Fig. 1.

T-box binding sites are essential components of the Ciona Mespregulatory elements. (A) Diagram depicting the two lineages derived from the B7.5 cells (TVC, trunk ventral cells). (B) Transgenic, gastrulating embryo expressing the 110-bp Ci-Mesp-lacZ reporter gene, hybridized with a probe against lacZ mRNA. (C) Transgenic tailbud embryo expressing the 110-bp Ci-Mesp-lacZ reporter gene, stained with X-gal. (D) Transgenic tailbud embryo expressing the 107-bp Ci-Mesp-lacZ reporter gene,stained with X-gal. (E) Upstream sequences for Ci-Mesp and Cs-Mesp; numbers indicate the distance from the putative transcription start site. Black bars indicate minimal 110- and 105-bp enhancers. Red bars represent the distal deletions that rendered the minimal enhancers inactive. Putative T-box binding motifs are boxed and lettered;matches to the Ciona Tbx6-binding site are highlighted in green lettering. Gray boxed areas indicate the only stretches of conserved sequence between the two enhancers. (F) Summary of expression obtained with Ci-Mesp-lacZ fusion genes. Putative T-box binding motifs are indicated by lettered boxes. The motif sequences below show matches to the Tbx6 consensus-binding site (Yagi et al.,2005) in green; mutated nucleotides for disruption of the binding motif are shown in red, whereas those for enhancement of the motif are in blue. +++, strong, consistent staining of B7.5 lineages; +, weak, inconsistent staining; 0, no staining. All results are representative of at least two trials and were unambiguous for the hundreds of embryos observed in each trial.

Fig. 1.

T-box binding sites are essential components of the Ciona Mespregulatory elements. (A) Diagram depicting the two lineages derived from the B7.5 cells (TVC, trunk ventral cells). (B) Transgenic, gastrulating embryo expressing the 110-bp Ci-Mesp-lacZ reporter gene, hybridized with a probe against lacZ mRNA. (C) Transgenic tailbud embryo expressing the 110-bp Ci-Mesp-lacZ reporter gene, stained with X-gal. (D) Transgenic tailbud embryo expressing the 107-bp Ci-Mesp-lacZ reporter gene,stained with X-gal. (E) Upstream sequences for Ci-Mesp and Cs-Mesp; numbers indicate the distance from the putative transcription start site. Black bars indicate minimal 110- and 105-bp enhancers. Red bars represent the distal deletions that rendered the minimal enhancers inactive. Putative T-box binding motifs are boxed and lettered;matches to the Ciona Tbx6-binding site are highlighted in green lettering. Gray boxed areas indicate the only stretches of conserved sequence between the two enhancers. (F) Summary of expression obtained with Ci-Mesp-lacZ fusion genes. Putative T-box binding motifs are indicated by lettered boxes. The motif sequences below show matches to the Tbx6 consensus-binding site (Yagi et al.,2005) in green; mutated nucleotides for disruption of the binding motif are shown in red, whereas those for enhancement of the motif are in blue. +++, strong, consistent staining of B7.5 lineages; +, weak, inconsistent staining; 0, no staining. All results are representative of at least two trials and were unambiguous for the hundreds of embryos observed in each trial.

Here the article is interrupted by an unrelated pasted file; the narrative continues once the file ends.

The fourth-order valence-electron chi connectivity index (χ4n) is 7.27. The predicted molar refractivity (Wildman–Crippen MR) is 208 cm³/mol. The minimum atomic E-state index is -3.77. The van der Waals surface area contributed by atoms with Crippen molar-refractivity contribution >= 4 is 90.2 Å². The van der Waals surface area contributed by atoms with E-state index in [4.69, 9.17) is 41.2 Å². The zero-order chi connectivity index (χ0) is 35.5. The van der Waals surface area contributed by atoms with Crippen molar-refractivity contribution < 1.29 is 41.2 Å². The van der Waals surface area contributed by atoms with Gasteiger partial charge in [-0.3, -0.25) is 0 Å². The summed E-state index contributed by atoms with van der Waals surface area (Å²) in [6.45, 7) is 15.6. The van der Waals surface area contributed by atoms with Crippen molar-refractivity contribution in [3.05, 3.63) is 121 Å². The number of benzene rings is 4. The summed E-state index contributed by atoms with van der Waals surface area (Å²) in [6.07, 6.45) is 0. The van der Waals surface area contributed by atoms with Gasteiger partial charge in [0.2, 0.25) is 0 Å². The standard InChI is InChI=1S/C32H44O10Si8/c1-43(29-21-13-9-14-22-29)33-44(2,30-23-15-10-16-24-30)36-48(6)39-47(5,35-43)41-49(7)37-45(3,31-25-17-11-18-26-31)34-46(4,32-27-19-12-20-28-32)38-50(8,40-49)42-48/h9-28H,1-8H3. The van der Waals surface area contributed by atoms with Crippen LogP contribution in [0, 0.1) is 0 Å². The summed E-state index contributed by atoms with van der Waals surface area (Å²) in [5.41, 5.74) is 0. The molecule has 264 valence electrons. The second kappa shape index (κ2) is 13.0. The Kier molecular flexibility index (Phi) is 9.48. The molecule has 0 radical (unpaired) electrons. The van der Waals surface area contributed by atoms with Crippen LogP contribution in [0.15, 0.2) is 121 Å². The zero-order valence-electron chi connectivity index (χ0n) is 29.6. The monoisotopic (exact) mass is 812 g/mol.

After meeting along the midline, the TVCs initiate asymmetric cell divisions. The first round leads to a bi-linear cluster of eight cells, four large outer cells and four small inner cells(Fig. 3G,H). After hatching,the four outer cells undergo another round of asymmetric division leading to a total of 12 cells, four larger outer cells and eight smaller inner cells (data not shown). During this same time period, the caudal B7.5 lineage differentiates into four tail muscle cells(Fig. 3H). These cells remain in their initial position, undergoing no further cell divisions or migration.

Fig. 2.